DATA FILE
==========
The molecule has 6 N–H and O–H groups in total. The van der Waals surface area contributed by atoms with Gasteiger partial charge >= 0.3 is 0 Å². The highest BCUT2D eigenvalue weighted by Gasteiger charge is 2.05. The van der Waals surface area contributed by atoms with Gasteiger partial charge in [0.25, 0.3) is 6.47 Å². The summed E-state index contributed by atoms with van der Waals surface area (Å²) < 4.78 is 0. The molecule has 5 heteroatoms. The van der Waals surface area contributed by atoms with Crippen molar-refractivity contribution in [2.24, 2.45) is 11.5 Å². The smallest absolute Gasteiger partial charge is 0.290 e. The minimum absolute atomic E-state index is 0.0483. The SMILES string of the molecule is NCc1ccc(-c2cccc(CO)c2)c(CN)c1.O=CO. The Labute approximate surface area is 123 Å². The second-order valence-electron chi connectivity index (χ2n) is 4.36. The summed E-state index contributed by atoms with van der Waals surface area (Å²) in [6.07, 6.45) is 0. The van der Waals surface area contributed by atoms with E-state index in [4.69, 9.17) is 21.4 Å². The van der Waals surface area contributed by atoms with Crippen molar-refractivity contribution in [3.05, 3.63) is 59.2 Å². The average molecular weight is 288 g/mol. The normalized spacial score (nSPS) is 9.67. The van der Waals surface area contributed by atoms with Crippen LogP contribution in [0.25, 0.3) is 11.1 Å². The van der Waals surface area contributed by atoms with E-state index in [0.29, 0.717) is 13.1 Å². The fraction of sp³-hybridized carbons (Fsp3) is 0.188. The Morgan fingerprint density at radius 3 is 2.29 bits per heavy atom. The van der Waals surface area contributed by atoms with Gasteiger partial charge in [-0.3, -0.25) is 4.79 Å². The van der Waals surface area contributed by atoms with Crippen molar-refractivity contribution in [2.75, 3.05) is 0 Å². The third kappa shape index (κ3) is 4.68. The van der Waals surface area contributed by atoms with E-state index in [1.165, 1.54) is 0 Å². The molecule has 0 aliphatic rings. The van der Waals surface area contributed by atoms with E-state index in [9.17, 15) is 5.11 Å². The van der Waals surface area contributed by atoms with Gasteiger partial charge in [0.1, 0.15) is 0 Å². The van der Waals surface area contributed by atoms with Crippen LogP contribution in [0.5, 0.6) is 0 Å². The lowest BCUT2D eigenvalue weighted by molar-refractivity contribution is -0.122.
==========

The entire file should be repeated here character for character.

The molecule has 6 N–H and O–H groups in total. The van der Waals surface area contributed by atoms with Gasteiger partial charge >= 0.3 is 0 Å². The highest BCUT2D eigenvalue weighted by Gasteiger charge is 2.05. The van der Waals surface area contributed by atoms with Gasteiger partial charge in [0.25, 0.3) is 6.47 Å². The summed E-state index contributed by atoms with van der Waals surface area (Å²) < 4.78 is 0. The molecule has 5 heteroatoms. The van der Waals surface area contributed by atoms with Crippen molar-refractivity contribution in [2.24, 2.45) is 11.5 Å². The smallest absolute Gasteiger partial charge is 0.290 e. The minimum absolute atomic E-state index is 0.0483. The SMILES string of the molecule is NCc1ccc(-c2cccc(CO)c2)c(CN)c1.O=CO. The Labute approximate surface area is 123 Å². The second-order valence-electron chi connectivity index (χ2n) is 4.36. The summed E-state index contributed by atoms with van der Waals surface area (Å²) in [6.07, 6.45) is 0. The van der Waals surface area contributed by atoms with E-state index in [4.69, 9.17) is 21.4 Å². The van der Waals surface area contributed by atoms with Crippen molar-refractivity contribution in [3.05, 3.63) is 59.2 Å². The average molecular weight is 288 g/mol. The normalized spacial score (nSPS) is 9.67. The van der Waals surface area contributed by atoms with Crippen LogP contribution in [0.25, 0.3) is 11.1 Å². The van der Waals surface area contributed by atoms with E-state index in [0.29, 0.717) is 13.1 Å². The fraction of sp³-hybridized carbons (Fsp3) is 0.188. The Morgan fingerprint density at radius 3 is 2.29 bits per heavy atom. The van der Waals surface area contributed by atoms with Gasteiger partial charge in [-0.3, -0.25) is 4.79 Å². The van der Waals surface area contributed by atoms with Crippen molar-refractivity contribution in [2.75, 3.05) is 0 Å². The third kappa shape index (κ3) is 4.68. The van der Waals surface area contributed by atoms with E-state index in [1.165, 1.54) is 0 Å². The molecule has 0 aliphatic rings. The van der Waals surface area contributed by atoms with E-state index in [9.17, 15) is 5.11 Å². The van der Waals surface area contributed by atoms with Gasteiger partial charge in [0.1, 0.15) is 0 Å². The van der Waals surface area contributed by atoms with Crippen LogP contribution in [0.5, 0.6) is 0 Å². The lowest BCUT2D eigenvalue weighted by molar-refractivity contribution is -0.122.